Here is some additional info from the Citrix E-Docs website:
Citrix (XenDesktop) Studio
Studio is the main console used for managing users, applications, delivery groups, machine catalogs and reporting, plus it can also be used to do some basic troubleshooting. It doesn’t really have any diagnostic capabilities but it can quickly show you how many machines are actively being used, the number of users connected and applications in use. Of course it can also be used to disconnect sessions and reboot virtual as well as physical machines. It also has an alert and notifications section worth having a look at. Together with Director, Studio functions as your fist line of defense against unwanted errors and warnings.
Citrix Insight Services
Insight Services is the glue binding it al together, here you can upload your log and trace files and link them to any support cases you might have registered earlier. Once you upload a file Insight Services will automatically analyze your log files and scan them for hundreds of know issues. From their website: Citrix Insight Services reads log files from XenDesktop, XenServer, XenApp, NetScaler, PVS, ByteMobile, XenMobile, CloudBridge, CPBM and XD/XA Connector, and we’ll be adding products to it over time.We’re adding new plug-ins that capture known issues for these products all the time. So Citrix Insight Services will keep getting better.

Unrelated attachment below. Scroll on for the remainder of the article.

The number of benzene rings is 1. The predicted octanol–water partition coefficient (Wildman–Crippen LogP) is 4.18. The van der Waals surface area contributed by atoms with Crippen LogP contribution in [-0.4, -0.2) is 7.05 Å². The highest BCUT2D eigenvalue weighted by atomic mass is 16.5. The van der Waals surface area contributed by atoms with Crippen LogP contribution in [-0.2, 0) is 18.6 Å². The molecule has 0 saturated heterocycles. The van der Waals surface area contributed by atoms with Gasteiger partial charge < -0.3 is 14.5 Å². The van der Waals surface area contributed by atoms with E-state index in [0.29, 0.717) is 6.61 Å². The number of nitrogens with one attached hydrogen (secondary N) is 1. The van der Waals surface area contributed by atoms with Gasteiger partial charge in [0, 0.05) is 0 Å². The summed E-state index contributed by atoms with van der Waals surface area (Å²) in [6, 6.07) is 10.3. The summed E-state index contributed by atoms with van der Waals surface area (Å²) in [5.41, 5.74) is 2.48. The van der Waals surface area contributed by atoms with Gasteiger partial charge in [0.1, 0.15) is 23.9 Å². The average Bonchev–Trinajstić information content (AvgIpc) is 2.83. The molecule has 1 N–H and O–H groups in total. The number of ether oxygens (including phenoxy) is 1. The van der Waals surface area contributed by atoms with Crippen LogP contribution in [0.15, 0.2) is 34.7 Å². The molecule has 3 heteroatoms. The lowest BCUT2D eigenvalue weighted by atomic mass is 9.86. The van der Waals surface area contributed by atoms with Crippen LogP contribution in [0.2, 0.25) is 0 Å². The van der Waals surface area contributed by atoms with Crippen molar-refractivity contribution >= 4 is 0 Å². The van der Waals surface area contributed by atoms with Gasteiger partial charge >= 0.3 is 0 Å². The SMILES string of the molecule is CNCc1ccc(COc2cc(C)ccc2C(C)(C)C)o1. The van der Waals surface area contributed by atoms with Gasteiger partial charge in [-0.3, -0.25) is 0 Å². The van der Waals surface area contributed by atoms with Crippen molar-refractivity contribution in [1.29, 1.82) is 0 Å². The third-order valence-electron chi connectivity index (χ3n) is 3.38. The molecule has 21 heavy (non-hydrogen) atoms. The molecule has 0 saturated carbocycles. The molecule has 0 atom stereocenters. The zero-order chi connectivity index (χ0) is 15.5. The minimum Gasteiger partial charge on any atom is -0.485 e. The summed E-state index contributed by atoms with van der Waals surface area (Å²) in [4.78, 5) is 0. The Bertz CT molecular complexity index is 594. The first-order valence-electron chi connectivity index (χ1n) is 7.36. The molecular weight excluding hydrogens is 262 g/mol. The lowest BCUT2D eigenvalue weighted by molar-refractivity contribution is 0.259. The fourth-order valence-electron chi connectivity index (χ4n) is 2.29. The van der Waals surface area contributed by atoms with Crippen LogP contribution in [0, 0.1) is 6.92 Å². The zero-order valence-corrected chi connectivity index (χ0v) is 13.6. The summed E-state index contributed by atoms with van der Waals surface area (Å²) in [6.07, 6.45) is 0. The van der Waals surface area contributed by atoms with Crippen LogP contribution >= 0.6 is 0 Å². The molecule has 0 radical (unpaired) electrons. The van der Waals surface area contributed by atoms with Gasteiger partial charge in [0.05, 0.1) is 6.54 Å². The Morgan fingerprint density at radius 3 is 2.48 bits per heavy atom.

When Citrix Insight Services discovers any known issues in your environment, it suggests hot fixes, patches and updates with red/yellow/green prioritization. It will also analyze your configuration and give you best-practice advice, with links to relevant articles or white papers. Citrix Insight Services isn’t just for troubleshooting. It’s also a great way to give your system a quick Health Check, so you can spot any issues before they become real problems. Check it out here:
A global overview (no details)
To finalize as far as troubleshooting tools go, here’s an overview on all tooling Citrix has available. It only lists the tools and their accompanying CTX articles, it doesn’t say anything on the supported editions of XenDesktop & XenApp or in some cases Provisioning Services and WebInterface or StoreFront.
I think it’s safe to state that Citrix offers a great set of tools to troubleshoot our current as well as our more legacy environments. Their tool set has improved and matured over time and it’s good to see that Citrix keeps investing time and effort into developing new tools and initiatives like Citrix Insight Services, which isn’t new, I know, but still! And what about the PowerShell integration?! About my comments on Citrix support earlier, I can only say that I’m not here to bring them down or anything, I just like to keep them on their toes :-) I hope this article has been as informative as it was fun to write. Thanks again for reading!